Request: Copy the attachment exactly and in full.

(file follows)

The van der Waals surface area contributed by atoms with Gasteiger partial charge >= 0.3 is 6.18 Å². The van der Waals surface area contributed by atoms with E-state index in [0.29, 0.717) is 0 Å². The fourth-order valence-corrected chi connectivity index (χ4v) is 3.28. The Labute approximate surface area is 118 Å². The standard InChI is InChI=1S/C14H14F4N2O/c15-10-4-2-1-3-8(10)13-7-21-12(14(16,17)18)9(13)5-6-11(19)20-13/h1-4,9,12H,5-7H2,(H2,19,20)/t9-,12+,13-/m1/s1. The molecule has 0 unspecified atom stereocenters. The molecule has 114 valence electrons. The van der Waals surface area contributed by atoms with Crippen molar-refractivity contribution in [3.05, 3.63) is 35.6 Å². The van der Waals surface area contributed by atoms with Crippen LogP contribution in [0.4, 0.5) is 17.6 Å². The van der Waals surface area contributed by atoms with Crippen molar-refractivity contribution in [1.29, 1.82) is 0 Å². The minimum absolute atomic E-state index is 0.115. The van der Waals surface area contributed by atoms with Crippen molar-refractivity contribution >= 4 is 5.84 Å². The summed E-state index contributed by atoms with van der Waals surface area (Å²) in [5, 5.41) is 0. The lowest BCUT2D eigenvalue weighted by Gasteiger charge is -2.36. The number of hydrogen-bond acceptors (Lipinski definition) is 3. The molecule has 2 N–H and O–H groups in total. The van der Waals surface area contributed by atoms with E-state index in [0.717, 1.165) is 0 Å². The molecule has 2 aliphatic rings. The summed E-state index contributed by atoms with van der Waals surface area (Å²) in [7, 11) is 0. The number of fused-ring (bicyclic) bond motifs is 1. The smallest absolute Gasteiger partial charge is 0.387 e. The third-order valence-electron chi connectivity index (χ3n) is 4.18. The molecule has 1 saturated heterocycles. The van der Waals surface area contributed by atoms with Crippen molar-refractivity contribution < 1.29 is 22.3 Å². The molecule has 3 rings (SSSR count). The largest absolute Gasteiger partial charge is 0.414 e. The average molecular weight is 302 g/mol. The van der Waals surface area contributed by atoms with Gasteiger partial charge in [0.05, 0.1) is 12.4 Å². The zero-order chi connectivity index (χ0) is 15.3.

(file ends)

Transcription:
The van der Waals surface area contributed by atoms with Gasteiger partial charge >= 0.3 is 6.18 Å². The van der Waals surface area contributed by atoms with E-state index in [0.29, 0.717) is 0 Å². The fourth-order valence-corrected chi connectivity index (χ4v) is 3.28. The Labute approximate surface area is 118 Å². The standard InChI is InChI=1S/C14H14F4N2O/c15-10-4-2-1-3-8(10)13-7-21-12(14(16,17)18)9(13)5-6-11(19)20-13/h1-4,9,12H,5-7H2,(H2,19,20)/t9-,12+,13-/m1/s1. The molecule has 0 unspecified atom stereocenters. The molecule has 114 valence electrons. The van der Waals surface area contributed by atoms with Crippen molar-refractivity contribution in [3.05, 3.63) is 35.6 Å². The van der Waals surface area contributed by atoms with Crippen LogP contribution in [0.4, 0.5) is 17.6 Å². The van der Waals surface area contributed by atoms with Crippen molar-refractivity contribution in [1.29, 1.82) is 0 Å². The minimum absolute atomic E-state index is 0.115. The van der Waals surface area contributed by atoms with Crippen molar-refractivity contribution >= 4 is 5.84 Å². The summed E-state index contributed by atoms with van der Waals surface area (Å²) in [5, 5.41) is 0. The lowest BCUT2D eigenvalue weighted by Gasteiger charge is -2.36. The number of hydrogen-bond acceptors (Lipinski definition) is 3. The molecule has 2 N–H and O–H groups in total. The van der Waals surface area contributed by atoms with E-state index in [0.717, 1.165) is 0 Å². The molecule has 2 aliphatic rings. The summed E-state index contributed by atoms with van der Waals surface area (Å²) in [7, 11) is 0. The number of fused-ring (bicyclic) bond motifs is 1. The smallest absolute Gasteiger partial charge is 0.387 e. The third-order valence-electron chi connectivity index (χ3n) is 4.18. The molecule has 1 saturated heterocycles. The van der Waals surface area contributed by atoms with Crippen molar-refractivity contribution < 1.29 is 22.3 Å². The molecule has 3 rings (SSSR count). The largest absolute Gasteiger partial charge is 0.414 e. The average molecular weight is 302 g/mol. The van der Waals surface area contributed by atoms with Gasteiger partial charge in [0.05, 0.1) is 12.4 Å². The zero-order chi connectivity index (χ0) is 15.3.